Today, I'm going to do something almost unprecedented in the history of blogging - something so outrageous it'll exclude me from all decent society.
Yes. I'm going to speak up for Madeleine Bunting. Her main point here is reasonable - at an aggregate level, high economic activity seems to coincide with indifferent subjective well-being, as Richard Easterlin, Robert Frank and Robert E. Lane, among others, have shown.
There are many theories about why, and I don't think Maddy hits the best one - that a number of arms race-type behaviours cause us to work and spend more than we'd like, just to keep up with others; this is a red queen effect. For example:
1. If one person works long hours in order to signal his commitment to his firm, in the hope of winning promotion, others hoping for promotion work long hours too, thus diluting the signal of commitment. The result is that everyone works longer than they'd otherwise like, for little purpose.
2. If others buy big 4X4s, we do too (pdf), to avoid being killed when one of them hits us.
3. Some goods - smart suits, bling, flash cars, expensively enhanced girlfriends - are status symbols. If our comparators buy them, we have to too.
These mechanisms can lead individually rational people to work harder and spend more than they'd like. The upshot is a society which is rich in aggregate, but unhappy.
What's the solution? Here, Maddy leaps to quickly to the need for state intervention. An alternative is a campaign of persuasion, to change people's perceived costs and benefits. We could point out that becoming boss or partner is no mark of excellence, but merely of the ability to jump through hoops like a trained dog. Being boss doesn't make you much happier, but merely exchanges one set of hassles for another. The good opinion of other people just doesn't matter. And there are satisfying alternatives to the scrabble to get ahead: quiet contemplation or the pursuit of excellence (or mere competence) in music or the arts. Those of us who have downshifted are generally happier out of the rat race. And then the media could counter the pretence that mere trinkets and baubles of frivolous utility are the secret of happiness.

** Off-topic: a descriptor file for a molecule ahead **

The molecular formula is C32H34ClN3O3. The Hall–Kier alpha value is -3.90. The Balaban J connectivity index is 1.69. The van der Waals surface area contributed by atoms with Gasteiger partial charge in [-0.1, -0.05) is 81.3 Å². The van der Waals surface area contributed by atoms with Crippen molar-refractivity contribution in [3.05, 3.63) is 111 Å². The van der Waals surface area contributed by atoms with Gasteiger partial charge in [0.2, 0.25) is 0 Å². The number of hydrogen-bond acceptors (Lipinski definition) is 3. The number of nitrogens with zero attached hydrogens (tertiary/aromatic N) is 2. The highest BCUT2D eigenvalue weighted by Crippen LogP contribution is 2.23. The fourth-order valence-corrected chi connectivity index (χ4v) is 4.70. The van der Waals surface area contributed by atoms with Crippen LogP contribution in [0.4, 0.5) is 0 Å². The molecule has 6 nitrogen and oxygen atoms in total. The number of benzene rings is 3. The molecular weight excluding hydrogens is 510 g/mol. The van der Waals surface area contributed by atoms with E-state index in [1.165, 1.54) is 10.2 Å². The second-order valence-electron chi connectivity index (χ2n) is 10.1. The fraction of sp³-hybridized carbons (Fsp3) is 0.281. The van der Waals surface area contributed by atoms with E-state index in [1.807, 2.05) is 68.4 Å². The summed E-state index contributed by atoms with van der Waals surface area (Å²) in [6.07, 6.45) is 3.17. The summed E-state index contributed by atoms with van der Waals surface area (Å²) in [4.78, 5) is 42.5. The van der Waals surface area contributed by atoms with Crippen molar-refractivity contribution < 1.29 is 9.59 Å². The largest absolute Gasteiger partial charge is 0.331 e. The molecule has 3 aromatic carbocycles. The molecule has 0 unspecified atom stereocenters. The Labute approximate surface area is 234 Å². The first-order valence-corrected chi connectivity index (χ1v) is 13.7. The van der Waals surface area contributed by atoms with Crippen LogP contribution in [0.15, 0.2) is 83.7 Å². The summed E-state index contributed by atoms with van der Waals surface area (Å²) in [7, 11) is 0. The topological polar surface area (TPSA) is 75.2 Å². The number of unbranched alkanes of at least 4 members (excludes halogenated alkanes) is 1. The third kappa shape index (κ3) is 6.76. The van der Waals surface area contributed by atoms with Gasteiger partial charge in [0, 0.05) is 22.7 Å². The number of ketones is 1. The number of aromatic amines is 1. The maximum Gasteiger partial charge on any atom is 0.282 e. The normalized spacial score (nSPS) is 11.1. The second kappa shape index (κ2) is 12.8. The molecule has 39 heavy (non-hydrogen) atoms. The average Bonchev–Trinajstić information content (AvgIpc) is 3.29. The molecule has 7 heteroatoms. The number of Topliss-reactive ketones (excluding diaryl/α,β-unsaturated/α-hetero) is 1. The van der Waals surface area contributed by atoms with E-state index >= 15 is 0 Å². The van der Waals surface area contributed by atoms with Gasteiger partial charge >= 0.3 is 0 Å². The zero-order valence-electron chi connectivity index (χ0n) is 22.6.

And herein lies the problem. The MSM is inherently incapable of doing all this, and not just because it's obvious that its profits rest upon adverts that conflate happiness with consumption. The whole culture of the media is one which prizes appearance over genuine merit, and "senior people" over the genuinely excellent.
Rather than challenge the sub-optimal equilibrium of wealth and dissatisfaction, the MSM actually helps sustain it. In this sense, Maddy is part of the problem.